The strong momentum continues to build at Marks & Spencer Group (LSE:MKS), with the key festive trading period bolstering a recent performance which has revitalised the entire business.
The most striking element of the group’s transformation is in the Clothing & Home unit, which currently accounts for 32% of group sales and, as reported at the half-year update in November, over half of group operating profit.
Its offering is clearly appealing to the new target market of the “modern mainstream customer” as the company attempts to throw off the shackles of a previously dowdy and tired image. Indeed, M&S reports that “style perception continued to improve” over the third quarter, with womenswear being a standout performer.
Quite apart from this newly found attraction to its lines, the company has also been making some subtle changes. Reduced promotions have led to a higher average selling price on its offerings and, where discounts have been put in place, the group has managed to carry less stock going into the sales. An increase in the full price sales mix will inevitably have a positive effect on margins, while market share is also at its highest in more than a decade.
The Food business has also cemented its position as a core contributor to the business as a whole. Sales grew by 10.5% in the 13 weeks ended 30 December 2023, led by its innovative and popular ranges and, with the unit accounting for 60% of group sales, the progress will have had a marked impact on overall profitability. As an aside to the specialist ranges which the company provides, such is the nature of the revamped stores that there has also been a noticeable increase in customers choosing M&S for their full shop.
The combination of the Food and Clothing & Home units propelled overall group sales to increase by 7.2% over the period. That's despite some weakness in the International business which underwent some challenging market conditions in India, and the timing of franchise shipments in the Middle East and Asia.
In addition, and outside the scope of this update, the thorn in the side to the business remains the joint venture with Ocado Group (LSE:OCDO), which has yet to establish itself in anything like the way the group had originally envisaged.
In terms of its outlook, M&S remains confident of hitting market expectations for full-year profit, particularly given the festive season boost. At the same time, the company recognises the nearer-term challenges arising from geopolitical and consumer risks, while higher-than-expected business rates and wage inflation could also prove to be something of a drag. Indeed, it is unclear whether the tailwinds of the last several months - favourable market conditions, resilient consumer demand and competitor exits – will be maintained.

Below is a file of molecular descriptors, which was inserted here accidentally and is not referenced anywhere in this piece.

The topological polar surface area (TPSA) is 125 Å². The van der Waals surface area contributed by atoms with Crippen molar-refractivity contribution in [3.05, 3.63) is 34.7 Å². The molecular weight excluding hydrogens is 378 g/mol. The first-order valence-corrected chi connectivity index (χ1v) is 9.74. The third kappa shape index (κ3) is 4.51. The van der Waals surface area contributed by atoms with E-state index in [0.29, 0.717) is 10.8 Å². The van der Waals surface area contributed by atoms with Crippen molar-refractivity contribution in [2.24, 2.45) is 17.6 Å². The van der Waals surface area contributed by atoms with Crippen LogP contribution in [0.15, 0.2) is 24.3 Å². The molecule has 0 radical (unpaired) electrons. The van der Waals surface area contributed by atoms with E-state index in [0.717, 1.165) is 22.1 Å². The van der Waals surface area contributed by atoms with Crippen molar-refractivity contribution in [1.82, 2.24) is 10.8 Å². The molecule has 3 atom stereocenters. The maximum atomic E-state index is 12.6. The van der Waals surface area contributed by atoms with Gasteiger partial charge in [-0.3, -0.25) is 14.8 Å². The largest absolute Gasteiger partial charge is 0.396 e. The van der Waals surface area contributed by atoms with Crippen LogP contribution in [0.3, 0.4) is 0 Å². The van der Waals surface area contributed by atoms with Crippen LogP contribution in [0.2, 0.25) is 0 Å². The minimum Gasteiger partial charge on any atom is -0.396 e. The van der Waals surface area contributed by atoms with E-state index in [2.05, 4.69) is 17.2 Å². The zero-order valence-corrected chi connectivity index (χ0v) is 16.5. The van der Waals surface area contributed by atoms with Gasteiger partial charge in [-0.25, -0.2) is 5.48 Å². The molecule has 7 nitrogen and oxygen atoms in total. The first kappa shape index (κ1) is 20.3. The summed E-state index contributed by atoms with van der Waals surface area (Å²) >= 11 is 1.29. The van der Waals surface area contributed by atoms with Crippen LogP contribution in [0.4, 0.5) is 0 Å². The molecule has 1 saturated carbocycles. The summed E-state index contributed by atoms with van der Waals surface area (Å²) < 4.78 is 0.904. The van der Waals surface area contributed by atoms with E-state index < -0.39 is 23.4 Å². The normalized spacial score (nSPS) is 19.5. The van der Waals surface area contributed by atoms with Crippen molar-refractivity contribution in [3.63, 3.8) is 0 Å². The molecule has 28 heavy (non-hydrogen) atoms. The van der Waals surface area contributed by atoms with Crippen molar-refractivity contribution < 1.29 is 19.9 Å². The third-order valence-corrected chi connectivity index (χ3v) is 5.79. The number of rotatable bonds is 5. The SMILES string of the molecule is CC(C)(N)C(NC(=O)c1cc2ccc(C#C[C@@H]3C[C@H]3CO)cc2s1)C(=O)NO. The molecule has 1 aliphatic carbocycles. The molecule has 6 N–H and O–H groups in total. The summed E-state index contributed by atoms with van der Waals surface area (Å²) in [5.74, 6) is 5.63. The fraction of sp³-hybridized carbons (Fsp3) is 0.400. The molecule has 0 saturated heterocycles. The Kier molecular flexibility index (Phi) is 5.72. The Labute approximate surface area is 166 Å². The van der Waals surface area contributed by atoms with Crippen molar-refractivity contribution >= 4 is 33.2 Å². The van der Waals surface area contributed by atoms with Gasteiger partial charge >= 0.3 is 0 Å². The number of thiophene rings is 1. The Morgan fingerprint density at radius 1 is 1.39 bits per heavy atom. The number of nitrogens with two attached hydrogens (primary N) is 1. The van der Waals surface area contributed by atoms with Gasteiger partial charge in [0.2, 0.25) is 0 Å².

Even so, the company remains committed to drive market share growth, improve the supply chain and continue with the transformation programme, including more store rotation, to mirror the group’s improving image.
Indeed, the previous restoration of the dividend potentially marked a turning point, While the yield and the payment remain nominal, the move was certainly a statement of both management confidence in prospects while also reflecting the improving health of the entire business.
The initial share price reaction to the update contains an element of inevitable profit taking after what has been a blistering share price performance, culminating in the group’s return to the FTSE 100 index in September.
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In addition, and from here on in, expectations and comparatives are likely to become tougher, although at these levels the shares are not looking especially expensive based on historic valuations. This follows a meteoric rise of 97% in the share price over the last year, as compared to a dip of 0.9% for the wider FTSE 100.
The more recent upgrade of the market consensus to a 'buy' is also reflective that investors still have high hopes for a recovery story which is clearly in place.
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